Results of the Los Angeles Times Book Prize in the year 1999.
The first definitive history of the transformation of Japanese society under American occupation after World War II. This major new work by America’s foremost historian of modern Japan draws on a vast range of Japanese sources to offer an extraordinarily thorough, complex, and rich analysis of how shattering defeat in World War II followed by over six years of military occupation by the United States affected every level of Japanese society-in ways that neither the victor nor the vanquished could anticipate. Here is the history of an extraordinary moment in the history of Japanese culture, when new values warred with old, and when early ideals of “peace and democracy” were soon challenged by the “reverse course” decision to incorporate Japan into the cold-war Pax Americana. Embracing Defeat chronicles not only the material and psychological impact of utter defeat but also the early emergence of dynamic countercultures that gave primacy to the private as opposed to public spheres-in short, a liberation from totalitarian wartime control. John Dower shows how the tangled legacies of this intense, turbulent, and unprecedented interplay of conqueror and conquered, West and East, wrought the utterly foreign and strangely familiar Japan of today.
After the Civil War, the building of the transcontinental railroad was the nineteenth century’s most transformative event. Beginning in 1842 with a visionary’s dream to span the continent with twin bands of iron, Empire Express captures three dramatic decades in which the United States effectively doubled in size, fought three wars, and began to discover a new national identity. From self—made entrepreneurs such as the Union Pacific’s Thomas Durant and era—defining figures such as President Lincoln to the thousands of laborers whose backbreaking work made the railroad possible, this extraordinary narrative summons an astonishing array of voices to give new dimension not only to this epic endeavor but also to the culture, political struggles, and social conflicts of an unforgettable period in American history.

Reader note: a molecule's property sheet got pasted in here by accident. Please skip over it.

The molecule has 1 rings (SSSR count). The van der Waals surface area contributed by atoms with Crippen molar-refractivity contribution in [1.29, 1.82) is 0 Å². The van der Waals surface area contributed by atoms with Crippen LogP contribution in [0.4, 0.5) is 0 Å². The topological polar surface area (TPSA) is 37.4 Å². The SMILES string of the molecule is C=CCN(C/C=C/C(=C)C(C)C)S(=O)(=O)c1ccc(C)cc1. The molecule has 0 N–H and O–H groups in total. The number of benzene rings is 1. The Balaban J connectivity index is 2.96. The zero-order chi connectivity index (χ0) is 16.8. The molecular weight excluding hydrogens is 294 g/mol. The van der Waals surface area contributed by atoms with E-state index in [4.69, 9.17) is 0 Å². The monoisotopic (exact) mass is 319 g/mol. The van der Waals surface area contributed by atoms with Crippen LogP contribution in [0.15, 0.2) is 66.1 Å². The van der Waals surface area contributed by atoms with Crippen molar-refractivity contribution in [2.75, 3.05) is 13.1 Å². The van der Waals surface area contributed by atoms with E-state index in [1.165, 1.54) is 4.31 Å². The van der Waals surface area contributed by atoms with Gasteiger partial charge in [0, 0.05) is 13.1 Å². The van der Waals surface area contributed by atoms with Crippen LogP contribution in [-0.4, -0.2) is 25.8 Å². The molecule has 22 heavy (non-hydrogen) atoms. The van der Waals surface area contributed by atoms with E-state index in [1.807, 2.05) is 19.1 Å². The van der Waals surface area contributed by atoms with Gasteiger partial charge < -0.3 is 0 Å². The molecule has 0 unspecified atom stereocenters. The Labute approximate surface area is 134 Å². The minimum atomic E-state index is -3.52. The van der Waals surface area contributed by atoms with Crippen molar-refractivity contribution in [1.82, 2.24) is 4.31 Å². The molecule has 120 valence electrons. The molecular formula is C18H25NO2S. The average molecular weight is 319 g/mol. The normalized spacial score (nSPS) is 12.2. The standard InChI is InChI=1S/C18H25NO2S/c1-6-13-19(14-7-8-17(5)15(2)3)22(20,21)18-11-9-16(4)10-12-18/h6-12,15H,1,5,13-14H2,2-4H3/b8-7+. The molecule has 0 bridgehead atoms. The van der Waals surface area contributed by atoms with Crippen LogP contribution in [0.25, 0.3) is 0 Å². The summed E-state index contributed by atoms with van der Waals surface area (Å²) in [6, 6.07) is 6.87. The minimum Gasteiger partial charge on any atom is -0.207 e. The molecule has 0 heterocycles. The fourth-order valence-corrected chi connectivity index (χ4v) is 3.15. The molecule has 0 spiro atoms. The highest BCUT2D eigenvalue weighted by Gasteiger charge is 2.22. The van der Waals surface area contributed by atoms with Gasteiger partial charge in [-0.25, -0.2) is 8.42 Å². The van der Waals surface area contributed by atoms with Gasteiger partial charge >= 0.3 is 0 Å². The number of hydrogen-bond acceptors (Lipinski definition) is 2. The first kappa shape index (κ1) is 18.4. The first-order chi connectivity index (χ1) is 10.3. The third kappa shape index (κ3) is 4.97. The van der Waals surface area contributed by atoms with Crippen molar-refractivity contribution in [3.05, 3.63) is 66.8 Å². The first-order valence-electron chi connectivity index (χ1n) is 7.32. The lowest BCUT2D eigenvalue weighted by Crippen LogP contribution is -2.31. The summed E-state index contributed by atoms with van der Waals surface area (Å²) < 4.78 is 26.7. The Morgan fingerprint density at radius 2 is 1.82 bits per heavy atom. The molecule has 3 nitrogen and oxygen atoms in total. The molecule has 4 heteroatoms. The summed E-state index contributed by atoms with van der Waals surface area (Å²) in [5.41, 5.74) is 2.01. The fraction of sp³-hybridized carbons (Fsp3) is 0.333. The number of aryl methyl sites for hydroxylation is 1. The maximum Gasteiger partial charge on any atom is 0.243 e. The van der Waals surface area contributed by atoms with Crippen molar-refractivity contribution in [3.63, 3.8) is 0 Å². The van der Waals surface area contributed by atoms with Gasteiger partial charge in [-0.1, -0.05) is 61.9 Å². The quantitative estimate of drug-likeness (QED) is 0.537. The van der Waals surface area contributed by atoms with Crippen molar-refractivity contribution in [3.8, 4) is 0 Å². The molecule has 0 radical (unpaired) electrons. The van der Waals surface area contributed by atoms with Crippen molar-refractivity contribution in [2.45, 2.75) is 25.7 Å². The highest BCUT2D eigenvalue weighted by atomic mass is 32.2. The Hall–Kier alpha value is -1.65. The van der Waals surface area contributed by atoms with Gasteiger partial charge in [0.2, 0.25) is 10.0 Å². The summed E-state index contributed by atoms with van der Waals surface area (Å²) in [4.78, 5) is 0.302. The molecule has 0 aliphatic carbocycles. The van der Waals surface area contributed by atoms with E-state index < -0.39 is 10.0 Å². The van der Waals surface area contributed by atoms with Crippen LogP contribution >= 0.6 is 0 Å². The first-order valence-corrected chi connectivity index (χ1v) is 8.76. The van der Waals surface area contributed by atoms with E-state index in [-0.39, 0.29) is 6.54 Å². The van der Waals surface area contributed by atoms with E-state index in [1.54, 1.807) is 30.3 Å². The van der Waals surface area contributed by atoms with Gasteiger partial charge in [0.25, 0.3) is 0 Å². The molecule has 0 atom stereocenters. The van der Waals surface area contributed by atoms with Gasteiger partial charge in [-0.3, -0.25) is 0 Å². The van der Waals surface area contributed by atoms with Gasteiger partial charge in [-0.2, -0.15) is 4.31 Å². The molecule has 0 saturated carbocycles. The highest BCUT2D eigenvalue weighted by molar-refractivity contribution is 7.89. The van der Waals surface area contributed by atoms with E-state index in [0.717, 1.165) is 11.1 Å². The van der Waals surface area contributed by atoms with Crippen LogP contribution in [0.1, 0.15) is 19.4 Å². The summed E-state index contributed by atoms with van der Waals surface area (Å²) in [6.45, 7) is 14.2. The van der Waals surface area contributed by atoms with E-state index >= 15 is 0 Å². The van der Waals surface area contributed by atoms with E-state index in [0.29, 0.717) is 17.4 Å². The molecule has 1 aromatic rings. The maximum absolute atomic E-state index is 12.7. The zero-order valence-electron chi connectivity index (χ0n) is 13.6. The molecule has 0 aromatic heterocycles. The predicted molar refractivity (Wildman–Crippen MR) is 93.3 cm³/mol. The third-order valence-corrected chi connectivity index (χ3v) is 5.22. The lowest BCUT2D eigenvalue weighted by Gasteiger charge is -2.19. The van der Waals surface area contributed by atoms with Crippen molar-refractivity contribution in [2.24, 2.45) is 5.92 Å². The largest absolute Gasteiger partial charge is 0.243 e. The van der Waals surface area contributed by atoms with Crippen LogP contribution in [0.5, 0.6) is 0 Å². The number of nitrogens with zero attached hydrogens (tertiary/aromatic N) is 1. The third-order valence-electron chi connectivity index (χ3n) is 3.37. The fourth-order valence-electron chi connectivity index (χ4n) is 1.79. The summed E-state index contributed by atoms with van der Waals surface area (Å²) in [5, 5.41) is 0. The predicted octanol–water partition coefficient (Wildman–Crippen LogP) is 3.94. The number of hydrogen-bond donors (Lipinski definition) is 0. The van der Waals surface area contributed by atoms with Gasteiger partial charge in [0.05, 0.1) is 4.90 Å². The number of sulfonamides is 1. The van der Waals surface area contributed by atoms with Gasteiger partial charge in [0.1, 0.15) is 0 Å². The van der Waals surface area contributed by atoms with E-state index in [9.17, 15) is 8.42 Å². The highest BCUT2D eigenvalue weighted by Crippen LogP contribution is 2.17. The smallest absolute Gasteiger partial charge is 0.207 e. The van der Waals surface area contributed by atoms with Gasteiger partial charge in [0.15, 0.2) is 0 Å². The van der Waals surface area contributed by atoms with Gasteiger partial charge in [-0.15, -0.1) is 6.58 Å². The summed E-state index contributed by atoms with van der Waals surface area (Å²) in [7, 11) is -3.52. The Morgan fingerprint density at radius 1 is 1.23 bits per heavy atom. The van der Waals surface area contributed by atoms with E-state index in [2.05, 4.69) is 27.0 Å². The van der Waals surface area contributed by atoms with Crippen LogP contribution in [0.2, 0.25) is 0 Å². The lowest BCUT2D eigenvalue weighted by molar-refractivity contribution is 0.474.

The highest praise greeted the hardcover publication of this engrossing, brilliant book—THE definitive story of the Great War, the war that created the modern world, unleashing the terrors of mechanized warfare and mass death, and establishing the political fault lines that imperil European stability to this day.
Keegan takes us behind the scenes of the doomed diplomatic efforts to avert the catastrophe; he probes the haunting question of how a civilization at the height of its cultural achievement and prosperity could propel itself toward ruin with so little provocation; his panoramic narrative brings to life the nightmarish engagements whose names have become legend—Verdun, the Somme, Gallipoli—as with profound sympathy, he explores the minds of Joffe, Haig and Hindenburg, the famed generals who directed the cataclysm.
You can think of Freedom from Fear as the academic’s version of The Greatest Generation: like Tom Brokaw, Stanford history professor David M. Kennedy focuses on the years of the Great Depression and the Second World War and how the American people coped with those events. But there the similarities end—and, in terms of the differences, one might begin by noting that the historian’s account is over twice the size of the journalist’s.
Whereas Brokaw made use of extensive interviews, Kennedy relies on published accounts and primary sources, all…
A prizewinning historian offers a groundbreaking look at the changing fortunes of Holocaust memory in America and provocatively questions the prominent role it now plays in our political and cultural life.
In recent years the Holocaust has become an important and prominent symbol in American life. It is a cornerstone of how Jews understand themselves and would have others understand them as well as a moral reference point for all Americans, embodied by Washington’s Holocaust Museum, now a national shrine and the repository of lessons all must learn.
While ordinarily historical memories are most vivid in the immediate aftermath of events and fade with the passage of time, in the case of the Holocaust the reverse has been true. During the decades following World War II the Holocaust was not much talked about—even by American Jews. Historian Peter Novick explores with piercing insight the reasons for this long silence, describing…[more]